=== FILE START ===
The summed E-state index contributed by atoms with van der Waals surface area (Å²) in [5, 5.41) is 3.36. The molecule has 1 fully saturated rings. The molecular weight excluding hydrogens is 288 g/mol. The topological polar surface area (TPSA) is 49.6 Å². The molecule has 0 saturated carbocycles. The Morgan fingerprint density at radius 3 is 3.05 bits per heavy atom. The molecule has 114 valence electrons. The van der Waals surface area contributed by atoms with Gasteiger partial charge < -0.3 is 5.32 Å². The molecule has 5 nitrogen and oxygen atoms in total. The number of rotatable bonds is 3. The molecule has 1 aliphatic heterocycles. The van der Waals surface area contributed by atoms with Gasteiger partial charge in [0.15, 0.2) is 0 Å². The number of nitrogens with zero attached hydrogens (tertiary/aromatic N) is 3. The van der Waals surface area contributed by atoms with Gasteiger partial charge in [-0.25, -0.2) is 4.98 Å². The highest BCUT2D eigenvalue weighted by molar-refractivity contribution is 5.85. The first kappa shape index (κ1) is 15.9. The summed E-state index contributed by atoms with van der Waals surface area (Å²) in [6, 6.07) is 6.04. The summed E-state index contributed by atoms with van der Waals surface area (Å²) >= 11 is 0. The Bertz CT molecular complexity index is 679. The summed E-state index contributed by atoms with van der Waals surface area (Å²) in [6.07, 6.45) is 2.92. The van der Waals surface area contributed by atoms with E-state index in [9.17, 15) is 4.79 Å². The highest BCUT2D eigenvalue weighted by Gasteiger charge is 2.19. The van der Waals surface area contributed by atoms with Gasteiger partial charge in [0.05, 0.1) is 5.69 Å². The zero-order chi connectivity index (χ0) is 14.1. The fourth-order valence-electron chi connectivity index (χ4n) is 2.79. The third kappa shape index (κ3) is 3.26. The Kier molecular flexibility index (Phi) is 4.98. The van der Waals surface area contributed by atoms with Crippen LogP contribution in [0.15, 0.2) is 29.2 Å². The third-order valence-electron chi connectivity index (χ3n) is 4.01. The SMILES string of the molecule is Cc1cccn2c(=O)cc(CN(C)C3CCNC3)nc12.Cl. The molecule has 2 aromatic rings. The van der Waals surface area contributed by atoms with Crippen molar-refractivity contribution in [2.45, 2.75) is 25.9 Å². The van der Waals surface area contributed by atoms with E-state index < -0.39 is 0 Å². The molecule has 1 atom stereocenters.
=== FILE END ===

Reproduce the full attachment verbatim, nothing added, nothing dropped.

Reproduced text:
The summed E-state index contributed by atoms with van der Waals surface area (Å²) in [5, 5.41) is 3.36. The molecule has 1 fully saturated rings. The molecular weight excluding hydrogens is 288 g/mol. The topological polar surface area (TPSA) is 49.6 Å². The molecule has 0 saturated carbocycles. The Morgan fingerprint density at radius 3 is 3.05 bits per heavy atom. The molecule has 114 valence electrons. The van der Waals surface area contributed by atoms with Gasteiger partial charge < -0.3 is 5.32 Å². The molecule has 5 nitrogen and oxygen atoms in total. The number of rotatable bonds is 3. The molecule has 1 aliphatic heterocycles. The van der Waals surface area contributed by atoms with Gasteiger partial charge in [0.15, 0.2) is 0 Å². The number of nitrogens with zero attached hydrogens (tertiary/aromatic N) is 3. The van der Waals surface area contributed by atoms with Gasteiger partial charge in [-0.25, -0.2) is 4.98 Å². The highest BCUT2D eigenvalue weighted by molar-refractivity contribution is 5.85. The first kappa shape index (κ1) is 15.9. The summed E-state index contributed by atoms with van der Waals surface area (Å²) in [6, 6.07) is 6.04. The summed E-state index contributed by atoms with van der Waals surface area (Å²) >= 11 is 0. The Bertz CT molecular complexity index is 679. The summed E-state index contributed by atoms with van der Waals surface area (Å²) in [6.07, 6.45) is 2.92. The van der Waals surface area contributed by atoms with E-state index in [9.17, 15) is 4.79 Å². The highest BCUT2D eigenvalue weighted by Gasteiger charge is 2.19. The van der Waals surface area contributed by atoms with Gasteiger partial charge in [0.05, 0.1) is 5.69 Å². The zero-order chi connectivity index (χ0) is 14.1. The fourth-order valence-electron chi connectivity index (χ4n) is 2.79. The third kappa shape index (κ3) is 3.26. The Kier molecular flexibility index (Phi) is 4.98. The van der Waals surface area contributed by atoms with Crippen LogP contribution in [0.15, 0.2) is 29.2 Å². The third-order valence-electron chi connectivity index (χ3n) is 4.01. The SMILES string of the molecule is Cc1cccn2c(=O)cc(CN(C)C3CCNC3)nc12.Cl. The molecule has 2 aromatic rings. The van der Waals surface area contributed by atoms with Crippen molar-refractivity contribution in [2.45, 2.75) is 25.9 Å². The van der Waals surface area contributed by atoms with E-state index < -0.39 is 0 Å². The molecule has 1 atom stereocenters.